Yara Shahidi's style evolution in 42 photos: red carpet tot to 'Grown-ish' star

The actress, activist, scholar, designer and model is a regular on 'best dressed' lists around the world

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There is no one box to tick when it comes to Yara Shahidi, she's an actress, activist, scholar, designer and model. The same is certainly true for her style; for every sleek pantsuit the Black-ish star has worn, there is a prim-and-proper gown, statement dress, clashing two-piece or geometric mini.

The star, 21, has grown up in the public eye. Having first starred in Imagine That opposite Eddie Murphy in 2009, she then graced red carpets wearing cute colour-blocked dresses.

However, as she made a name for herself as a young fashionista in Hollywood, designers rushed to dress her. It wasn't long before she was sporting designs by Virgil Abloh, Fendi and Balmain on the red carpet. She has also worn pieces by regional ateliers, including Elie Saab and Reem Acra.

Haute couture maisons are among the favourites of the star, who regularly wears designs by Chanel, Gucci and Prada, and has been a stalwart on their fashion week front rows.

Yara Shahidi wore her own Yara Shahidi x Adidas Originals design for the 2021 MTV Movie & TV Awards on May 16 in Los Angeles. Getty Images

“I think fashion has always been a political tool. And I think we’ve seen how fashion has been crucial in telling a narrative story,” she said in a speech at the Power Of Inclusion Summit 2019. “Oftentimes I think I try and use fashion to be as unabashedly myself as possible.”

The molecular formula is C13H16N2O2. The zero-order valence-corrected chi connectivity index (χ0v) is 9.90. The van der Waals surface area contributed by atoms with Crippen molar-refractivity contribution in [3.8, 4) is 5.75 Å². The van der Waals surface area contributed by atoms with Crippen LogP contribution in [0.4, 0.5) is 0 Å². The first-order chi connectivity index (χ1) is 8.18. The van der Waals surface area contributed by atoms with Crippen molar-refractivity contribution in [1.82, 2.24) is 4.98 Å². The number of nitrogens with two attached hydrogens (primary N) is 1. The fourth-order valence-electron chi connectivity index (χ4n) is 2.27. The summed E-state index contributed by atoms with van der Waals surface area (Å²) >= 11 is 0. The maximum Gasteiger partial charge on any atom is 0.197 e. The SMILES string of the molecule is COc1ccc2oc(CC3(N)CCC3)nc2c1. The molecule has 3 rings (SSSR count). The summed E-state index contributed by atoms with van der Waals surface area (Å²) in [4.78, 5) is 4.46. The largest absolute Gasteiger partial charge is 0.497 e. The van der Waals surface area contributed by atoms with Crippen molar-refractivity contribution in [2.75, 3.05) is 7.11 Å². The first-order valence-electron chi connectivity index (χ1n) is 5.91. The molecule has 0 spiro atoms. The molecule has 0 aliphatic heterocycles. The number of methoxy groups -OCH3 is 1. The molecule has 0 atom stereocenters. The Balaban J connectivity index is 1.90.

This has been reflected in her own designs. Earlier this year, the actress teamed up with Adidas to create a sportswear collection that draws inspiration from her multicultural upbringing.

The Grown-ish star's father, Afshin Shahidi, is Iranian and her mother, Keri Shahidi, is African-American. Shahidi's first collection for the sportswear giant featured Farsi text and Iranian architecture-inspired patterns. The sophomore collection references her Iranian grandfather’s rug shop in its prints and colour choices, and also features her name in Farsi.

"So much of what I wanted to convey was about the ways we choose to express our cultures and identities," Shahidi told Vogue of the collection.

“It may seem like a lofty goal to try and communicate those messages through articles of clothing, but I’ve been pleasantly surprised.”

Updated: October 27, 2021, 4:26 AM